Unsaturated fat is a fat molecule containing one or more double bonds between the carbon atoms. Since the carbons are double-bonded to each other, there are fewer bonds available for hydrogen, so there are fewer hydrogen atoms, hence "unsaturated". Cis and trans are terms that refer to the arrangement of chains of carbon atoms across the double bond. In the cis arrangement, the chains are on the same side of the double bond, resulting in a kinked geometry. In the trans arrangement, the chains are on opposite sides of the double bond, and the chain is straight overall.
The process of hydrogenation is intended to add hydrogen atoms to cis-unsaturated fats, eliminating a double bond and making them more saturated. These saturated fats have a higher melting point, which makes them attractive for baking and extends their shelf-life. However, the process frequently has a side effect that turns some cis-isomers into trans-unsaturated fats instead of hydrogenating them completely.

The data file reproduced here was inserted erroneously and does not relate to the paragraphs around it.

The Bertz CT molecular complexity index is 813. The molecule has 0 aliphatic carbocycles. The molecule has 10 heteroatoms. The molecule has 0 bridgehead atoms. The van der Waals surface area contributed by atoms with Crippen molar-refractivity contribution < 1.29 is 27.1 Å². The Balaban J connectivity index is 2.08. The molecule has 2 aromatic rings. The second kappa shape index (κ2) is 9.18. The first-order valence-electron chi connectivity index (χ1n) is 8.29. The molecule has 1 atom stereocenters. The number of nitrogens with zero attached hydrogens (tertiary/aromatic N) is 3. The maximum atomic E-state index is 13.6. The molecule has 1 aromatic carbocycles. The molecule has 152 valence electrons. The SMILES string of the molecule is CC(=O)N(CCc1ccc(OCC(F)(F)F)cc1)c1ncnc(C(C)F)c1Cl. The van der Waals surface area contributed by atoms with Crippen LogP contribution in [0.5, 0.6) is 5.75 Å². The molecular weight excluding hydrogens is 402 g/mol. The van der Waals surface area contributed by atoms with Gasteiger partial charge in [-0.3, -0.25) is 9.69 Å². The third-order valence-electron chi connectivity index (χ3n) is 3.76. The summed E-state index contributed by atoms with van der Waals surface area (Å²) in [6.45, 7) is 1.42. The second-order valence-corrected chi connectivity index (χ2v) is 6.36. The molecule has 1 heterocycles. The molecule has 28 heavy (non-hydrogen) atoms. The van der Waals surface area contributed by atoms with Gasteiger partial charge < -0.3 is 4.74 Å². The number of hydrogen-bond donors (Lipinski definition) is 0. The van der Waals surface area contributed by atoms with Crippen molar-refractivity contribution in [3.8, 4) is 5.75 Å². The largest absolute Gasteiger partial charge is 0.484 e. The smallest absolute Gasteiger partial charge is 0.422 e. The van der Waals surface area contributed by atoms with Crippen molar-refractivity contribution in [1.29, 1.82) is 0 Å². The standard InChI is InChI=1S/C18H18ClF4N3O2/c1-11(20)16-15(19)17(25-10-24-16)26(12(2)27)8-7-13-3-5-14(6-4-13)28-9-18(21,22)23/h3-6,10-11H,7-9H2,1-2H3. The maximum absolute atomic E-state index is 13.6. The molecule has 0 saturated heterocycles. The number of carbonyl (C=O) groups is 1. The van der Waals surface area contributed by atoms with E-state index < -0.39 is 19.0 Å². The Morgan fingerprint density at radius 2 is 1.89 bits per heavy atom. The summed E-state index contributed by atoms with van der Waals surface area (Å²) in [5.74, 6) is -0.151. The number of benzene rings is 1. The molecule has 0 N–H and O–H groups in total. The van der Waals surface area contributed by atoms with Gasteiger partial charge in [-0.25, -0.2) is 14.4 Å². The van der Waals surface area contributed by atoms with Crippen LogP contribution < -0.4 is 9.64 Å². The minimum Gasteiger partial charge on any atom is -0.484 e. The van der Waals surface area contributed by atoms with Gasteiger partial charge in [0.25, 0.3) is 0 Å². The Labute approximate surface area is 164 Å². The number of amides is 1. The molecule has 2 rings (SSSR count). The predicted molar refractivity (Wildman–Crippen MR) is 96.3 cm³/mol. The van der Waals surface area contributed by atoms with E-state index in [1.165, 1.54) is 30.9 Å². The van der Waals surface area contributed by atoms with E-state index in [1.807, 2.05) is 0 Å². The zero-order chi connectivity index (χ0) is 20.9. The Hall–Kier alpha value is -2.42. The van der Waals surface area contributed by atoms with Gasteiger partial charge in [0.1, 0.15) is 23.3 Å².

There is another class of trans fats, vaccenic acid, which occurs naturally in trace amounts in meat and dairy products from ruminants.
Unlike other dietary fats, trans fats are not essential, and they do not promote good health. The consumption of trans fats increases one's risk of coronary heart disease by raising levels of "bad" LDL cholesterol and lowering levels of "good" HDL cholesterol. Health authorities worldwide recommend that consumption of trans fat be reduced to trace amounts. Trans fats from partially hydrogenated oils are more harmful than naturally occurring oils.
Cardiovascular disease or common known as Heart attack refers to the class of diseases that involve the heart or blood vessels (arteries and veins). While the term technically refers to any disease that affects the cardiovascular system , it is usually used to refer to those related to atherosclerosis (arterial disease). These conditions have similar causes, mechanisms, and treatments.